I have watched with some interest the news reports about North Korea and the death of their latest tyrant. Most fascinating to me is that so many people are weeping uncontrollably and completely devastated by his death. WHY AREN'T THEY CELEBRATING IN THE STREETS? I know that many of the mourners are just going along to avoid catching the eye of an evil regime but some, according to first hand reports, are truly broken up that this jerk is dead.
This brings me around to something I've commented on before; why do people do things that are obviously not in their own best interest? But first, some background information about North Korea. The following is from BBC correspondents reporting from North Korea:
North Koreans have been taught from an early age to express devotion to both Kim Il-sung, the so-called Great Leader who died in 1994, and the Dear Leader, Kim Jong-il.
At the university's foreign language department I asked the students how they had managed to learn such good English. "Thanks to the Great Leader," one young man replied, "we are allowed to watch English and American films, like The Sound of Music." When asked which world leaders - other than the Dear Leader - he admired, he quickly answered "Stalin and Mao Zedong!" However, the students had not heard of Nelson Mandela.
Kim Il-sung died 16 years ago but he's still the country's president, and there are more than 500 statues of him.
No wonder the 3,000 or so North Koreans who escape this, the most isolated and secretive country in the world, and arrive in South Korea every year feel as though they have landed on another planet.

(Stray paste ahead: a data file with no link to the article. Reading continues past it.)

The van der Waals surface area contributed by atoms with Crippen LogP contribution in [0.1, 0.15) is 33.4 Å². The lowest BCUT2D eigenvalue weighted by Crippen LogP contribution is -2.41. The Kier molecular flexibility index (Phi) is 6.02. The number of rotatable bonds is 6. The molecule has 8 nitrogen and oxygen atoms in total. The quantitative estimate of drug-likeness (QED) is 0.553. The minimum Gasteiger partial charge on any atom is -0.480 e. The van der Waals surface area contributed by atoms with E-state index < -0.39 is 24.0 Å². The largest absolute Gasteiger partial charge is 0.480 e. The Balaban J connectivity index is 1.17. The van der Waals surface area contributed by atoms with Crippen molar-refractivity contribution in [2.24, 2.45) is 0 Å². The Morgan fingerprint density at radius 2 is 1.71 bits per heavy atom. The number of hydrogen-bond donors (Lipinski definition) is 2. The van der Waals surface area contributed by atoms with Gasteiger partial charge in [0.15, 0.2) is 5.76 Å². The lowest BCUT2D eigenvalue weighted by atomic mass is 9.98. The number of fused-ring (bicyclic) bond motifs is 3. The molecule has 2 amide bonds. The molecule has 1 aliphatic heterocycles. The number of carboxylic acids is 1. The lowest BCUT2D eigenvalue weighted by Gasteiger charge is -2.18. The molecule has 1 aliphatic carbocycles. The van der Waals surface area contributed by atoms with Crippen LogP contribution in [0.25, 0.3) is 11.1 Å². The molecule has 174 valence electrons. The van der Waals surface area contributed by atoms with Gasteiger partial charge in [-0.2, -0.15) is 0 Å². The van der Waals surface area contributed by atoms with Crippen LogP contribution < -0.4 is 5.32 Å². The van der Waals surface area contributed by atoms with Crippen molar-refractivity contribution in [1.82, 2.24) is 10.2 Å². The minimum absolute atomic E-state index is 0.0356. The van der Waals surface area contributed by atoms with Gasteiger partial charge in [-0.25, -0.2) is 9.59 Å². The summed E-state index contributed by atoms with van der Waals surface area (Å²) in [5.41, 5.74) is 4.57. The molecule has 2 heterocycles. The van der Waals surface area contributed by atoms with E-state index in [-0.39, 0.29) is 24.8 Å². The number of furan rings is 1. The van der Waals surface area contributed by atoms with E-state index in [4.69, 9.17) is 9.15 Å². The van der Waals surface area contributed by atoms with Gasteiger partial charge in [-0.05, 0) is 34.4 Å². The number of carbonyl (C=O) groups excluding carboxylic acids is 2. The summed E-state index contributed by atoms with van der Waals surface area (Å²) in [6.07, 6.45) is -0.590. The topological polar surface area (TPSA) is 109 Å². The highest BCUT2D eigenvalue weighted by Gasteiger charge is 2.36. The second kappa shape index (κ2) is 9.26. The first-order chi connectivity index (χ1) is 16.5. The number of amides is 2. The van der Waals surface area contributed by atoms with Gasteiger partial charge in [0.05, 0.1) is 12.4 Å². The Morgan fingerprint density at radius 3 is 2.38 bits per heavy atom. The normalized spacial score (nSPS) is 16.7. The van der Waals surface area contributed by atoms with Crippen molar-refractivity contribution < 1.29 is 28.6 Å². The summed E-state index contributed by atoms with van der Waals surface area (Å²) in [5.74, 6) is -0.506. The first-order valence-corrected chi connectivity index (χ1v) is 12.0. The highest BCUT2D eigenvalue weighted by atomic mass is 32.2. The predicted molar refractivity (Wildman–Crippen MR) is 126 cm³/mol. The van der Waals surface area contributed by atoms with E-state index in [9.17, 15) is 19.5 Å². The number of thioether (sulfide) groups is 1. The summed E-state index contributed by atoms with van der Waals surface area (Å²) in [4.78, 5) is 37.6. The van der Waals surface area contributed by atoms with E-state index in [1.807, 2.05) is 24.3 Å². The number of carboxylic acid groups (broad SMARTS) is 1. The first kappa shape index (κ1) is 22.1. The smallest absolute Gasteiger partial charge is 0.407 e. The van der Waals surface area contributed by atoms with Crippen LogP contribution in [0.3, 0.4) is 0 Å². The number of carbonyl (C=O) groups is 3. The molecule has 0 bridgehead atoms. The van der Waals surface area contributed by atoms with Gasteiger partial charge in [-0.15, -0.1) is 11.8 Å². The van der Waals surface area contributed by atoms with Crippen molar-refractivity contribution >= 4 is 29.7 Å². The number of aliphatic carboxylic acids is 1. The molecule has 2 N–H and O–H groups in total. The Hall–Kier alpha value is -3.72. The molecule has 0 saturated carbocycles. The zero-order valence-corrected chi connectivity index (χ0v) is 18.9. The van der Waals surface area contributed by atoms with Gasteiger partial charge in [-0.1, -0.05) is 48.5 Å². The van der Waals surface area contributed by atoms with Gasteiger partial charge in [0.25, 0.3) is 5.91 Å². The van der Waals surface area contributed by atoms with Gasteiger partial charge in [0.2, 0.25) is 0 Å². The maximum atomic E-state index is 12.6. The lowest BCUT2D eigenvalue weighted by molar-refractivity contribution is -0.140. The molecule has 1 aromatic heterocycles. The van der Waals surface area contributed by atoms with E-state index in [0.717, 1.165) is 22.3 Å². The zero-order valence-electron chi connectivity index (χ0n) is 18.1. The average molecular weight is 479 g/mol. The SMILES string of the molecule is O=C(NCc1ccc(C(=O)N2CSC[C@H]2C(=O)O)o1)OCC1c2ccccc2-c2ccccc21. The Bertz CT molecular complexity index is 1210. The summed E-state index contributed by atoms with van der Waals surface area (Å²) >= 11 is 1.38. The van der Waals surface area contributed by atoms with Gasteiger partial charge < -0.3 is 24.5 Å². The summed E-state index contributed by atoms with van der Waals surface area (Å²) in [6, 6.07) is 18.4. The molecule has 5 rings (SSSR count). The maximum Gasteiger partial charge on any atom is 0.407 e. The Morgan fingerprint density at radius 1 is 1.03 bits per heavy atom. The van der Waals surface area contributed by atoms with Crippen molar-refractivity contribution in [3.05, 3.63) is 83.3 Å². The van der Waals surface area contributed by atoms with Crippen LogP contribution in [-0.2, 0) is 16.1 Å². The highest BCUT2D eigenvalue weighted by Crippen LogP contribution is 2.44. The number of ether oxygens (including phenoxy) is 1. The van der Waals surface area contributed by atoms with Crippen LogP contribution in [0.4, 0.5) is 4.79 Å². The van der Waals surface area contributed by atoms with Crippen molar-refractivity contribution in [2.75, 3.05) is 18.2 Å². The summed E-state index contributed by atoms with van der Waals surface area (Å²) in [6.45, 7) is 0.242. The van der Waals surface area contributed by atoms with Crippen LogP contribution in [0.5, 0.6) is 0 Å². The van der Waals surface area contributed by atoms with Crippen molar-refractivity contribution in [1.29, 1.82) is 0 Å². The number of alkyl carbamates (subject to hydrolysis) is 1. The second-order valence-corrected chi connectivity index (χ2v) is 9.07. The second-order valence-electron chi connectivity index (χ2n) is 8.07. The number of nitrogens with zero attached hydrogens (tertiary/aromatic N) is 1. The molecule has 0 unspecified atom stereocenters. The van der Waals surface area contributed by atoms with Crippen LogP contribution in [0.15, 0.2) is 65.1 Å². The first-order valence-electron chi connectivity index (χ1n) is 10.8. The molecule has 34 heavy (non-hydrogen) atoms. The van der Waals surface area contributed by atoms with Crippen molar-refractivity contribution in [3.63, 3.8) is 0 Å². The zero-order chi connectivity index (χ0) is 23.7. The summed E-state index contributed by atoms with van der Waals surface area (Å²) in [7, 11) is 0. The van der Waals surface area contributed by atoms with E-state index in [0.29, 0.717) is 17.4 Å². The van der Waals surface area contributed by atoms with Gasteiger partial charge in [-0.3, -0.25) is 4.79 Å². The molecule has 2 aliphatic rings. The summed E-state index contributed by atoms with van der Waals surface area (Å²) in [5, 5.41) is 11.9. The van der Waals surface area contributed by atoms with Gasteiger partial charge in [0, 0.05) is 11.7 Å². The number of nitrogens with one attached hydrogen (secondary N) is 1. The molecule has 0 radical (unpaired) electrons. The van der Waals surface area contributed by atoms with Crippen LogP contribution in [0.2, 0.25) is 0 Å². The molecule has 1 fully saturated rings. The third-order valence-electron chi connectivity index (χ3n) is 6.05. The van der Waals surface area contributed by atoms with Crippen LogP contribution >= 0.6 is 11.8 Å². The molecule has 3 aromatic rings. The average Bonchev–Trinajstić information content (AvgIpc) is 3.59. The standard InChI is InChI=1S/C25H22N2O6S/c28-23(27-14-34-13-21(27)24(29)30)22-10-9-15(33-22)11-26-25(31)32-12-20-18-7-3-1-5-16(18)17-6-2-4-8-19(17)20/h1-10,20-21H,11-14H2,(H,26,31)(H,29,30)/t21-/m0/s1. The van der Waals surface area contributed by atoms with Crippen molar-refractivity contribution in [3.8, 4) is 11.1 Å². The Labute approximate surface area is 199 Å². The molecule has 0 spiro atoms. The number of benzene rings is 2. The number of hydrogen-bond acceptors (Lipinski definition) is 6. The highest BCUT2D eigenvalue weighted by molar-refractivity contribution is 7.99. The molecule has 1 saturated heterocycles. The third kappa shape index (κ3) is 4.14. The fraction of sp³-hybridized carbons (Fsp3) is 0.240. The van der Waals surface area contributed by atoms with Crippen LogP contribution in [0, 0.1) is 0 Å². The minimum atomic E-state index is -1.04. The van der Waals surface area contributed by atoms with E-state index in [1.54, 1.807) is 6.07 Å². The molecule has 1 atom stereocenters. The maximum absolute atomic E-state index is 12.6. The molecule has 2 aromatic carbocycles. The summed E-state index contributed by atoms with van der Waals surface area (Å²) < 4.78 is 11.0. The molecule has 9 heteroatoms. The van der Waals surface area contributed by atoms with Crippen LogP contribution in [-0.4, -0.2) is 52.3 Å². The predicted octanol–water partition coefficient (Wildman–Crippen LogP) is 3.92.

North Korean TV only broadcasts hagiographies of the two leaders and pictures celebrating the country's army, model farms, model villages etc. Our minders had probably never seen any other kinds of news item or documentary about their country or the rest of the world.
They were not allowed to, and they could not, because no-one has access to the internet in North Korea. Instead, the North Koreans have a special internal intranet which I was shown at Pyongyang University.
A postgraduate metallurgy student who spoke good English explained that he could not compare his research with a fellow student in say, London or Los Angeles, because the system would not let him. But, he added brightly, "the Dear leader has kindly put all we need to know on our intranet system".
BBC Correspondent Sue Lloyd Roberts, June 2010
We all live in insulated bubbles to some degree. North Korea is an extreme example, but it shows what can happen to basically good people who have no other source of knowledge than what the system provides.
Personality cult is extremely dangerous and incredibly easy to develop when you start with a group of people who basically agree to follow you and then give up their right to critically challenge and examine.
Any organization that does not allow open dialog, fact checking, challenging of assumptions, and that fosters personality cult worship of its leaders, should be avoided.